It has been ten years since Hurricane Katrina, and some parts of New Orleans are still suffering from its impact. Looking back, some of the iconic images that you may remember were the number of pets and other animals that littered the streets after not surviving this tragic storm. Now, ten years later, the city has put a plan in place so that they can save many of the animals that would not survive another storm of this magnitude. By creating mobile shelters, officials hope that the city can respond and round up many potential animal victims.
These mobile shelters are, in fact, huge 18-wheelers that have been repurposed to support lost animals in a time of emergency. They cost the city $80,000 each, and were purchased from the state Agricultural Department’s fleet of vehicles. John Walther, assistant commissioner and director of emergency programs with the Agriculture Department, is taking steps to ensure that each truck can be efficient in an emergency. “[The trucks] will be retrofitted with permanent cages of varying sizes, a ramp, a ventilation and cooling system, and running water in a stainless steel sink,” he said.
In addition to these features, each truck will have its own generator. This will allow the driver and occupants to plug into available sources of electricity if the city’s power goes down. And, because they are completely mobile, they can be used for other emergencies that may occur throughout the country. “It can be deployed in a moment’s notice to anywhere in America,” said Walther.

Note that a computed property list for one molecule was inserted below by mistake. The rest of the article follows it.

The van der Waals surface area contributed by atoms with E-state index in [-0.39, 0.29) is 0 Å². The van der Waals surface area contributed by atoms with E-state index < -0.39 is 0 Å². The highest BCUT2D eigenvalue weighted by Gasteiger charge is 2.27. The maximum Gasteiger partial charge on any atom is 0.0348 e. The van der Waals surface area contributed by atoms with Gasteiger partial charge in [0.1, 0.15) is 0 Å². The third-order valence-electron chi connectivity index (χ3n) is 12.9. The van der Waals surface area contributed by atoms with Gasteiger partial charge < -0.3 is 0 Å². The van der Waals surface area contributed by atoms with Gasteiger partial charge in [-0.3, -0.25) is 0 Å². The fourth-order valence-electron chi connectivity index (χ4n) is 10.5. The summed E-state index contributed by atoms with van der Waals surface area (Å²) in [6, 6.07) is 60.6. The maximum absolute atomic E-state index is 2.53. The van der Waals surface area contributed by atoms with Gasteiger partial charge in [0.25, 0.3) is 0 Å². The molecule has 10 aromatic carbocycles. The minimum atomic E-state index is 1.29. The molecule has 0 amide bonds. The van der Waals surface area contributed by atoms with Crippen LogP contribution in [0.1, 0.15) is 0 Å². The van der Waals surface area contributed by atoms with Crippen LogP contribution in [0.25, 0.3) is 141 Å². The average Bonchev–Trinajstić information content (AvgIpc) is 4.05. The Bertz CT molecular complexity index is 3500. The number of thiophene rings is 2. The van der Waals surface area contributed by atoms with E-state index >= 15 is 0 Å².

The idea for this kind of program comes after the hard lessons that were learned from Hurricane Katrina. Many people refused to evacuate their homes because they feared what would happen to their pets, which put many human lives in danger. After the storm had passed, many pets had gone missing, and their owners had no idea where to go in order to find them.
As a response, the federal government passed the Federal Pets Evacuation and Transportation Standards Act in 2006. It requires local and state disaster plans to include provisions for pets and service animals in case of a disaster. Not content with these requirements, Louisiana passed the Pet Evacuation Bill, Act 615 that same year. The mobile shelters were created due to that piece of legislation. The state hopes that other areas of the country will follow their example in creating a better disaster plan.